In August 1968, one short year after three astronauts had burned to death in their spacecraft, NASA decided that it would launch humankind's first flight to the moon. Sixteen weeks later, Frank Borman, Jim Lovell, and Bill Anders were aboard the first manned spacecraft to depart Earth's orbit, reach the moon, and return safely to Earth, delivering a tear-inducing Christmas Eve message along the way.
The Art of Sound: A Visual History for Audiophiles by Terry Burrows
The Gramophone Company and The Columbia Phonograph Company merged in 1931 to become EMI: The Apple of its day. Organized chronologically, this richly illustrated resource tells the incredible story of the development of sound recording, and it showcases specially commissioned photography of the beautiful, iconic, and rarely seen objects housed within the diverse collections of the EMI Archive Trust.
Audubon: On the Wings of the World by Fabien Grolleau
At the start of the nineteenth century, John James Audubon embarked upon an epic ornithological quest across America with nothing but his artist's materials, an assistant, a gun, and an all-consuming passion for birds. This beautiful volume tells the story of an incredible artist and adventurer: one who encapsulates the spirit of early America when the wilderness felt limitless and was still greatly unexplored. Based on Audubon's own retellings, this embellished version of his travels captures the wild and adventurous spirit of a truly exceptional naturalist and painter.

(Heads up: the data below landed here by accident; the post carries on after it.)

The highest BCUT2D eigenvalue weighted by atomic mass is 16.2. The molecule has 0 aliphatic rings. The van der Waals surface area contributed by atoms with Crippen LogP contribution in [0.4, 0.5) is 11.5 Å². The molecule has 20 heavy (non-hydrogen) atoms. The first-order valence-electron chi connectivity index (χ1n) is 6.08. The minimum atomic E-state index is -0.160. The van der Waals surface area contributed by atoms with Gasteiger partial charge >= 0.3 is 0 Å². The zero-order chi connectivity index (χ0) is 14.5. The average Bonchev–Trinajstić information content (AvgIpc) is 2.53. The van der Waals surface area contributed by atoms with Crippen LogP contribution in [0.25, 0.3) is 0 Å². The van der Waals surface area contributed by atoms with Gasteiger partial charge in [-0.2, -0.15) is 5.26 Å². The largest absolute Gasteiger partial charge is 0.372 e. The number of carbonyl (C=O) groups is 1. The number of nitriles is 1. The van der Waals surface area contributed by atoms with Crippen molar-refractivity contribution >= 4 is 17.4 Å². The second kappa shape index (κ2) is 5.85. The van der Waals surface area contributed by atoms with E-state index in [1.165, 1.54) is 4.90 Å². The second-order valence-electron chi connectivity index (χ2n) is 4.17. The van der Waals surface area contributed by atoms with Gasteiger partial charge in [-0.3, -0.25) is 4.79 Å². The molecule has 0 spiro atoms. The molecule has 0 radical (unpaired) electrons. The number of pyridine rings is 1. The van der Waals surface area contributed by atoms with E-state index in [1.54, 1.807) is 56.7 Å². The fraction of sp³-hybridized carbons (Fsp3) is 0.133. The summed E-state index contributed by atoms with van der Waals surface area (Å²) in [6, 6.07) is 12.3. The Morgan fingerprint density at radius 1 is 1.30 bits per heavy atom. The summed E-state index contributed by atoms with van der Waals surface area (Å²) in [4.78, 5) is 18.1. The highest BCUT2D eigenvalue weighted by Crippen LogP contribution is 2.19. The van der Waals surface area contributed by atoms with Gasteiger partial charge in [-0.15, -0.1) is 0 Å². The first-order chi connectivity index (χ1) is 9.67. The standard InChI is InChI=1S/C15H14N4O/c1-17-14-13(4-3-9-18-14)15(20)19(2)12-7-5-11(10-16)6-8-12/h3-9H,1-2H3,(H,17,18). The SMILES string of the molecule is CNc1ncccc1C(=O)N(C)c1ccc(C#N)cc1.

On Trails: An Exploration by Robert Moor
In 2009, while thru-hiking the Appalachian Trail, Robert Moor began to wonder about the paths that lie beneath our feet: How do they form? Why do some improve over time while others fade? What makes us follow or strike off on our own? Moor has the essayist’s gift for making new connections, the adventurer’s love for paths untaken, and the philosopher’s knack for asking big questions. With a breathtaking arc that spans from the dawn of animal life to the digital era, On Trails is a book that makes us see our world, our history, our species, and our ways of life anew.